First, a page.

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Android scam apps with 10 million downloads deleted by Google — what to do now

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Google has kicked 151 Android apps out of the Play Store for being scams, and you'll want to make sure none of these apps are installed on your phone.

The apps, as detailed by cybersecurity firm Avast in a report last week, appear to be games, custom keyboards, QR code scanners and other utilities advertised on TikTok, Instagram and other social-media platforms. But they in fact sign you up for premium-SMS subscriptions costing up to $40 per month. Altogether, these scam apps have been downloaded more than 10 million times.

As Avast's Jakub Vavra put it, these scams "earn a bad actor or actors money while ultimately leaving victims completely empty-handed."

There's no longer any danger that you'll be installing one of these specific apps, but it's possible that you may have installed one in the past. If so, you'll want to remove it. Here's how.

How to tell whether an app has been removed from the Google Play Store

First, we'll start with a link to a list that Avast put online detailing all the dodgy apps. The list is searchable: Next to the little magnifying-glass icon at the beginning of the list, plug in the name of any app about which you're uncertain to see if it's included.

If you do find a matching name, don't delete the app just yet. Many Android apps have similar or identical names, so you'll want to make sure you've got the right one. 

Fortunately, Android apps all have unique "package names," which you'll see in the third column of Avast's scam-app list. 

Package names are how Android tells one app from another. Even better, package names are visible right in the URL, or web address, of each app's listing page on the Google Play Store. 

So if you've found an app on your phone or Android tablet that you think may be on Avast's list, then open a new browser tab in a desktop browser and type (or copy-and-paste) this into the new tab's address bar:

https://play.google.com/store/apps/details?id=

Don't hit Return or Enter just yet.

Now go to the Avast list of scammy apps and copy-and-paste the app's package name onto the end of the text in the address bar. 

For example, for the first app listed, Ultima Keyboard 3D Pro, the package name is "org.ultimatekey.board". Copy "org.ultimatekey.board" and put it at the end of "https://play.google.com/store/apps/details?id=" in your browser's address bar so that the full text string reads:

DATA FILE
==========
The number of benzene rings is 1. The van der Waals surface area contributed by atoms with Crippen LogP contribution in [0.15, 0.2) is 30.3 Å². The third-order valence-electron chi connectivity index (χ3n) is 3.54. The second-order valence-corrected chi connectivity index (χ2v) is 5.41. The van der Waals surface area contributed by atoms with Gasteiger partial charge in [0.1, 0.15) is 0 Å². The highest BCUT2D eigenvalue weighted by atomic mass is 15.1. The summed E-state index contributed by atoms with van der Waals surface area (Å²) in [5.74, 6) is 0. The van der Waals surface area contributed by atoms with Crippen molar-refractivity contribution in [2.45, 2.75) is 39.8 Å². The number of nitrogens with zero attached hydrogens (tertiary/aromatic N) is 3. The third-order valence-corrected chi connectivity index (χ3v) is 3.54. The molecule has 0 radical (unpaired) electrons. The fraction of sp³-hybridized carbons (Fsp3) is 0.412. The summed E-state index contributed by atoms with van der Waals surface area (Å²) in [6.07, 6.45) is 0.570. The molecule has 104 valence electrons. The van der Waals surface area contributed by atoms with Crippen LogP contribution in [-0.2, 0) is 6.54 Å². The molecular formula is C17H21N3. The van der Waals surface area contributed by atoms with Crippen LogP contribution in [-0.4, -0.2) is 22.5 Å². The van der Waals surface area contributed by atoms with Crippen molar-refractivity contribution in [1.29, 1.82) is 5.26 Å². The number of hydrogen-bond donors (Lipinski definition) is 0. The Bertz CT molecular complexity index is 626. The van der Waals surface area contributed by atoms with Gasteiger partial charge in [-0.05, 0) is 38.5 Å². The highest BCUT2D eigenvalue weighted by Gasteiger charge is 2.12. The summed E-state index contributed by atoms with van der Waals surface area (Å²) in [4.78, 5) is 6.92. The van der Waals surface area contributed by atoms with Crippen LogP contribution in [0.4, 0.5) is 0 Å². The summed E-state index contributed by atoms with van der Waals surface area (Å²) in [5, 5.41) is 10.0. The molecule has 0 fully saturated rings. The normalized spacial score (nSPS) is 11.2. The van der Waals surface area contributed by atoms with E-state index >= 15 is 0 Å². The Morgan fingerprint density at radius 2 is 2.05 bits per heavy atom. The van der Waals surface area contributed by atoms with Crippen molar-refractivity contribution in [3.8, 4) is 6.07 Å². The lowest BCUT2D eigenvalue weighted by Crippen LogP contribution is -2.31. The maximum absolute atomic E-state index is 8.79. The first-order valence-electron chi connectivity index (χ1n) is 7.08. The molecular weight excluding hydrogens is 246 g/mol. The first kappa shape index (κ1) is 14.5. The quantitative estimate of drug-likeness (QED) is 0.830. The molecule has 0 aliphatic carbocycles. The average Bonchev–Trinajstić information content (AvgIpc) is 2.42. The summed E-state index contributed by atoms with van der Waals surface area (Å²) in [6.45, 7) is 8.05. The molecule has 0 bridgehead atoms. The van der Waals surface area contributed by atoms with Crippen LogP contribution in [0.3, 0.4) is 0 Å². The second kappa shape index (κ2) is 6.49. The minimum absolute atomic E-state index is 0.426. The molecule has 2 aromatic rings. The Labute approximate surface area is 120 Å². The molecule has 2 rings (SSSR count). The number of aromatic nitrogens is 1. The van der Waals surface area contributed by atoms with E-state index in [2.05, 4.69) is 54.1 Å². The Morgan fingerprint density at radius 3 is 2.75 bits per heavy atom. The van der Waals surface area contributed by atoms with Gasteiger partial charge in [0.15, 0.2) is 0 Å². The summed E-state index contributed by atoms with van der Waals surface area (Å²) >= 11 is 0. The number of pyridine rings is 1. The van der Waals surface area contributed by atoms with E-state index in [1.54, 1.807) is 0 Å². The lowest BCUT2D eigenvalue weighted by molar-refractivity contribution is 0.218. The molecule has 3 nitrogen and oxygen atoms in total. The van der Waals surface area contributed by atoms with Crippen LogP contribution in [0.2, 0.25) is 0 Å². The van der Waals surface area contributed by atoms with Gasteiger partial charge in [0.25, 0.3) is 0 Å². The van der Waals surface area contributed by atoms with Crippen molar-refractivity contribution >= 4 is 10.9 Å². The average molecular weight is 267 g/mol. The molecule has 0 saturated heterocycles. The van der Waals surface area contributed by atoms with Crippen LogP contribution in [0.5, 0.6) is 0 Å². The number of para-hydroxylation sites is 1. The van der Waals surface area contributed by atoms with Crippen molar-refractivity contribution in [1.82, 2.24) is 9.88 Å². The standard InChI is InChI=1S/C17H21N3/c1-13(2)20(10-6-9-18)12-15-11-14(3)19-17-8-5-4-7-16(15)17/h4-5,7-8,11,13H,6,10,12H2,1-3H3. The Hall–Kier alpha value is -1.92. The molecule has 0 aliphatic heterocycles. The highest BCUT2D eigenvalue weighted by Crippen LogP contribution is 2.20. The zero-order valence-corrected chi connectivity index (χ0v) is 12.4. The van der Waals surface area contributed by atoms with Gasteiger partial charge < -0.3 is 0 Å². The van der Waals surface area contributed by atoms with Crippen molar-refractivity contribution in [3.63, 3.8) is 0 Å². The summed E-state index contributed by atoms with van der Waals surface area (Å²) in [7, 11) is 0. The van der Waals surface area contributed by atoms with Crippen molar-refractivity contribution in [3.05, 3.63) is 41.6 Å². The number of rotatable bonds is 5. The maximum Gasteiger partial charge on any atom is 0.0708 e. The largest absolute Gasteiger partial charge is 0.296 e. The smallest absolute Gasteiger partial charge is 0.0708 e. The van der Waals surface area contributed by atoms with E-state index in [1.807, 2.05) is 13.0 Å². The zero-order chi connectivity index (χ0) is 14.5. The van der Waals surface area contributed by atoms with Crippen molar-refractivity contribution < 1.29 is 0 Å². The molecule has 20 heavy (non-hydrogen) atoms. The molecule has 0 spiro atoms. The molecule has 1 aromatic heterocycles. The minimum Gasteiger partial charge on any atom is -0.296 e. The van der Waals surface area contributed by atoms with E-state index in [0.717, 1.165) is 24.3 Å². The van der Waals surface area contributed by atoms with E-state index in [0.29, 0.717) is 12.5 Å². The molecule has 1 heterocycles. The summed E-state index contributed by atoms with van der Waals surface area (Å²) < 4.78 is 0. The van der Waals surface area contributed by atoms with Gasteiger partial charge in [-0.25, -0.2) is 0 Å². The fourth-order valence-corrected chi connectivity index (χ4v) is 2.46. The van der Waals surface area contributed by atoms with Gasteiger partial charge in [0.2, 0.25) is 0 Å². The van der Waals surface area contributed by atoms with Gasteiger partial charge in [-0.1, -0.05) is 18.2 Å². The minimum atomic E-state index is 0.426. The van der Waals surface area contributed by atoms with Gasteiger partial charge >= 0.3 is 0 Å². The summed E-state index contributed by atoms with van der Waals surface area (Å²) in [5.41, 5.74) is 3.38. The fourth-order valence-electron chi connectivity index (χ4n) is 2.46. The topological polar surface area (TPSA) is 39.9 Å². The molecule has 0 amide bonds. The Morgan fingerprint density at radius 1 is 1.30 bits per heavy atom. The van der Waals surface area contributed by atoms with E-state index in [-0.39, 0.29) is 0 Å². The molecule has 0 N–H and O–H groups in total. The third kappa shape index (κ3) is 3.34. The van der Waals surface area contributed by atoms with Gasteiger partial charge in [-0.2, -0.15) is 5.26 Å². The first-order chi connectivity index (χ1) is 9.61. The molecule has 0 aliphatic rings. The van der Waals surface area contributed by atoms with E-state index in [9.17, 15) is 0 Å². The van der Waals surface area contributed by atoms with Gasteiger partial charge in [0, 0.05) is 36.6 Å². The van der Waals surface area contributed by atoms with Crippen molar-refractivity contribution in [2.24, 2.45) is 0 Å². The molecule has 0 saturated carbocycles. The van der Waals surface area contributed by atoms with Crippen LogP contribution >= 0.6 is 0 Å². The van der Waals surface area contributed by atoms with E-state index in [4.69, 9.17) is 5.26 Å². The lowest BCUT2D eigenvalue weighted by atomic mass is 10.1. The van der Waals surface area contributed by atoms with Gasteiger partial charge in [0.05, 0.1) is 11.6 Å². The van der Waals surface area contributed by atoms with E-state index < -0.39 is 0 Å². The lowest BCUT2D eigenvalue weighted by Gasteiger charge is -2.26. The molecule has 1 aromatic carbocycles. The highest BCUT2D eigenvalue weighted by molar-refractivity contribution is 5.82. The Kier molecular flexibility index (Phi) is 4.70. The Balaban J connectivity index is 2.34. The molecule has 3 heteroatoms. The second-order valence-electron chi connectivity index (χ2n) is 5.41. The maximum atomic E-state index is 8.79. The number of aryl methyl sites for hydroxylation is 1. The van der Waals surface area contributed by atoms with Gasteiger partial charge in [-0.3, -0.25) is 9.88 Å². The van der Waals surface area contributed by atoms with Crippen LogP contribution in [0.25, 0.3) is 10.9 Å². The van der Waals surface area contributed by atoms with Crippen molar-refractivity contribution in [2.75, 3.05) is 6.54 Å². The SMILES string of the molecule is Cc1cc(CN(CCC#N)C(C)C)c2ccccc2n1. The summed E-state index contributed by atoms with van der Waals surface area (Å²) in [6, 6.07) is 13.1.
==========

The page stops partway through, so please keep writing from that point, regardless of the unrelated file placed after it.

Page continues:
https://play.google.com/store/apps/details?id=org.ultimatekey.board

Now hit Enter or Return on your keyboard. If you get an error message saying "We're sorry, the requested URL was not found on this server," then that means that Google has removed the app from the Play Store, and you should remove the app from your device.

How to remove an app from an Android phone or tablet

Uninstalling an app on Android is pretty easy. You'll want to start with the Settings app, which should be listed among your installed apps. On many phones, it's also accessed by tapping the gear icon visible in the Quick Settings menu you get by swiping down from the top of the screen.

Once in Settings, then tap Apps or Apps & Notifications, then the specific app you want to uninstall. (On some devices, you'll have to tap a second time to see all installed apps.) On the App Info screen, you should see a button to Uninstall that app. 

Do that and you'll get a pop-up asking you to confirm that you really do want to uninstall the app. Click OK and you're done.

How to avoid similar Android-app scams

Avast's report said each of these scam apps asks you upon its installation to enter your phone number, including the country code, and sometimes your email address as well, so that the app can "unlock" its stated functions. 

If any app asks you for such information before it lets you use it, beware. Avast found 151 apps that were part of this campaign, but it's possible there are still others in the Google Play Store. 

Many of the original batch can still be found in third-party app markets — we randomly picked three from Avast's list and found them right away on a widely used "off-road" store.

You'll also want to check the user reviews on each app. Avast's Vavra noted that many of these scam apps had one-star reviews from users who said the apps didn't work as advertised. 

This method isn't foolproof — as we saw last week in a different Android malware campaign, some good scammers build apps that work just fine but infect your device anyhow.

Finally, you'll want to install and use one of the best Android antivirus apps. These apps, some of which are partly or entirely free, will scan your device for malicious apps. Android's built-in antivirus app, Google Play Protect, isn't quite up to handling the job on its own.

Paul Wagenseil

Paul Wagenseil is a senior editor at Tom's Guide focused on security and privacy. He has also been a dishwasher, fry cook, long-haul driver, code monkey and video editor. He's been rooting around in the information-security space for more than 15 years at FoxNews.com, SecurityNewsDaily, TechNewsDaily and Tom's Guide, has presented talks at the ShmooCon, DerbyCon and BSides Las Vegas hacker conferences, shown up in random TV news spots and even moderated a panel discussion at the CEDIA home-technology conference. You can follow his rants on Twitter at @snd_wagenseil.